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Pair of FROGs


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Ravenswood—low volume and standard. The LV has been varnished with poly urethane and is ready to be covered.

 

With the frames cut and stringers made, the second on went together quickly—three days from frames in the jig to FROG. It’s startling how fast they come together when everything is prepped. Laminating and then sanding and finishing the coaming is the slowest part.

 

Takeaway from the coaming is to use very thin, straight-grained stock. I used African mahogany (wood store had a nice piece of 8/4) but next time I’d use maple or oak as Jeff recommends. Also cut it very thin. The book said 3/16ths, I went with 1/8, but next time I go for 3/32s. 1/8 was as thin as I could get on my table saw but if you have access to a band saw set up for re-sawing go thinner.

 

The mahogany looks great but the grain was a little squirrelly. I don’t think it was worth the extra effort.

 

Looking forward to getting them launched now!

Hal

 

 

 

 

 

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  • 3 weeks later...

The green one, now named Kermit, was skinned and primed in time for our trip from Colorado to the Upper Penninsula of Michigan. The blue one (Grover) made the trip as a bare frame.
 

We skinned it after arriving and then painted them both. We used Rustoleum Farm and Implement paint in John Deere green and Ford blue.

 

Frame weights were 18 and 19 pounds respectively. We haven’t  weighed them fully finished with foot and back braces but I’m guessing they’re sub 25. They are extremely responsive in the water and the low volume Ravenswood fits my wife well.

 

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@Hal Hammond

 

Very nice.  I'm reading the description of the Ravenswood LV on kudzucraft and the low stability discussion.  How do you perceive the stability related to other kayaks?  I'm thinking this might be my next kayak build.  I like the lighter weight and shorter length relative to my Vardo. 

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My only other experience is in tubby plastic boats and super tippy flat water rowing shells.

 

The Ravenswood LV and STD are certainly  less stable but not a problem once you’re in them. You do have to take care entering and exiting though. 
 

My wife is 105 lbs and the LV feels really comfortable for her. Same for me at 160 in the STD. They point and track very well. Basically they goes where you point them,  regardless of wind. They’re really easy to paddle and inspire confidence, even in mild whitecaps.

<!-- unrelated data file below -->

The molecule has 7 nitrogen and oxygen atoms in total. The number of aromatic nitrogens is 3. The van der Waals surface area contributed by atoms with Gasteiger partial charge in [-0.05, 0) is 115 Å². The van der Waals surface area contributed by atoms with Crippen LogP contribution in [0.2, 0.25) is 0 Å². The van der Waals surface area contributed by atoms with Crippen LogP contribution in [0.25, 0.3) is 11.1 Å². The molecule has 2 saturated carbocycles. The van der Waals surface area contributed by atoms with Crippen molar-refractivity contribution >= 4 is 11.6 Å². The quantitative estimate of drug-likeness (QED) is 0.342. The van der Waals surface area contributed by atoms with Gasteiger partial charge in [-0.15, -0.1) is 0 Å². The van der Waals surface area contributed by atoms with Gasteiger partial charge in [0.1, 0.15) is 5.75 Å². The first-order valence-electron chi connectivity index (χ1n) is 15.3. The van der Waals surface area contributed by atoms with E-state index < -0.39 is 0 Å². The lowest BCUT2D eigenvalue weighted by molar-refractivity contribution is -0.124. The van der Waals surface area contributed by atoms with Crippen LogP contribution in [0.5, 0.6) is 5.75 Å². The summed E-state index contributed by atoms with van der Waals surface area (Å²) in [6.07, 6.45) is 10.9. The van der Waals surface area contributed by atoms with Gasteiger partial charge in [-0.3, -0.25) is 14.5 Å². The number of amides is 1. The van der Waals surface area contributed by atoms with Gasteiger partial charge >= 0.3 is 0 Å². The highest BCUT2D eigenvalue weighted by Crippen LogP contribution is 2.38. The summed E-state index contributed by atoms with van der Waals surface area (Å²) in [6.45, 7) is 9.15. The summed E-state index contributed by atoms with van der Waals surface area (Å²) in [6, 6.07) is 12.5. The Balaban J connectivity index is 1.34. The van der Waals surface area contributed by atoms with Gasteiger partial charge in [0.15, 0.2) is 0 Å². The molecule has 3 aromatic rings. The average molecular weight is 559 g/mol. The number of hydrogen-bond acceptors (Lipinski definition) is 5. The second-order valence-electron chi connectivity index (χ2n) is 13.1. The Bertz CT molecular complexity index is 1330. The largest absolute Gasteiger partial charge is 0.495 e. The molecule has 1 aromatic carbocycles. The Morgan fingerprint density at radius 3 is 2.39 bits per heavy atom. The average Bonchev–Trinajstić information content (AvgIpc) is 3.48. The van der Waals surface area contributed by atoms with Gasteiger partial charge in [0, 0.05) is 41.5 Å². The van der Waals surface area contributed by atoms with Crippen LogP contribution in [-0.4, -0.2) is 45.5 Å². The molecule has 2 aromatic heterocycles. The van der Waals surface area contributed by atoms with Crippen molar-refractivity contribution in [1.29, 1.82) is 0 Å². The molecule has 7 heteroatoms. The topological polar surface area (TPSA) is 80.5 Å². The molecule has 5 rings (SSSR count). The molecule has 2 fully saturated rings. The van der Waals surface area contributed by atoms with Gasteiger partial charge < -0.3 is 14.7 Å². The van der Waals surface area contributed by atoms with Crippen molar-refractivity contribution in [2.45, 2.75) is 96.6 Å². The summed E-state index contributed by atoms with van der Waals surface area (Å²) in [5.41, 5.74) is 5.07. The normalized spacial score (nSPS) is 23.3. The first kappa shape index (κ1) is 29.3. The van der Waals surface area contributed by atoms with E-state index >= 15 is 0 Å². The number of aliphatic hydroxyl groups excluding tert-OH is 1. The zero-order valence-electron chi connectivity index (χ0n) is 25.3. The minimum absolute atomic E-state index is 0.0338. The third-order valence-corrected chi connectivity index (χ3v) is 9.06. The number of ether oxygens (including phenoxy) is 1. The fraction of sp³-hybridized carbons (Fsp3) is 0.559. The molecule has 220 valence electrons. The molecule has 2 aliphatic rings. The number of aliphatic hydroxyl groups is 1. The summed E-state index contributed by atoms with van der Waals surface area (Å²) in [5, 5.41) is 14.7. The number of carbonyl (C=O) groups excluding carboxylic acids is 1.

In a rowing shell, you simply tip over if you let go of the sculling oars. In the Ravenswood, you can sit comfortably with the paddle resting on the coaming, even in wind and waves.

 

My wife has less experience on the water but adapted to her LV within minutes. She loves her kayak!

 

We wet launch in knee deep water. The trick is to get one leg in and extended and drop your bottom into the boat quickly. If you hesitate, you’ll likely roll unless you have really good balance or if you’re bracing on something solid. I dumped it once but my wife, being more flexible than  me, hasn’t had a problem.

 

I haven’t tried her kayak yet but will once we return to Colorado. We’ll weigh them both too. 

Guessing they’re pretty light. I can easily lift them into the cartop racks on our minivan—that was one of our critical goals, that they be easily cartop-able. Mission accomplished.

 

HH

 

 


 

 

 

 

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On 7/15/2022 at 1:34 PM, Hal Hammond said:

We wet launch in knee deep water. The trick is to get one leg in and extended and drop your bottom into the boat quickly. If you hesitate, you’ll likely roll unless you have really good balance or if you’re bracing on something solid. I dumped it once but my wife, being more flexible than  me, hasn’t had a problem.

Hal:

Nice boats! The trick to getting into and out of them is to place your paddle behind the cockpit and use it as an outrigger, keeping your weight on the paddle side. This can be done in just a few inches of water at a beach or off a float. Video is attached. You can find more elegant videos on YouTube. Fair winds!

 

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Scott,

I had a chance to paddle my wife’s Ravenswood LV. I like it a lot!

 

I’m 5-9 and 165. The LV sits a bit lower and is less stable than the STD but the tighter fit is nice. It’s more like you wear the boat instead of the boat wearing you.

 

 

Two pics, me in the green LV and then me in the blue STD with my wife in the LV. If you’re anywhere near Denver and would like to try either one, let me know.

HH

 

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I really liked the Short Shot too. I was planning to build two until I found that here was no short shot LV. 
 

165 is on the line so it depends on how you plan to use it. If you’re going to load it, go bigger. If not, then maybe LV. If I were starting over with the knowledge I have now, I’d probably go with two LVs since we paddle pretty light.

 

Btw, this is what Jeff said…

 

HH

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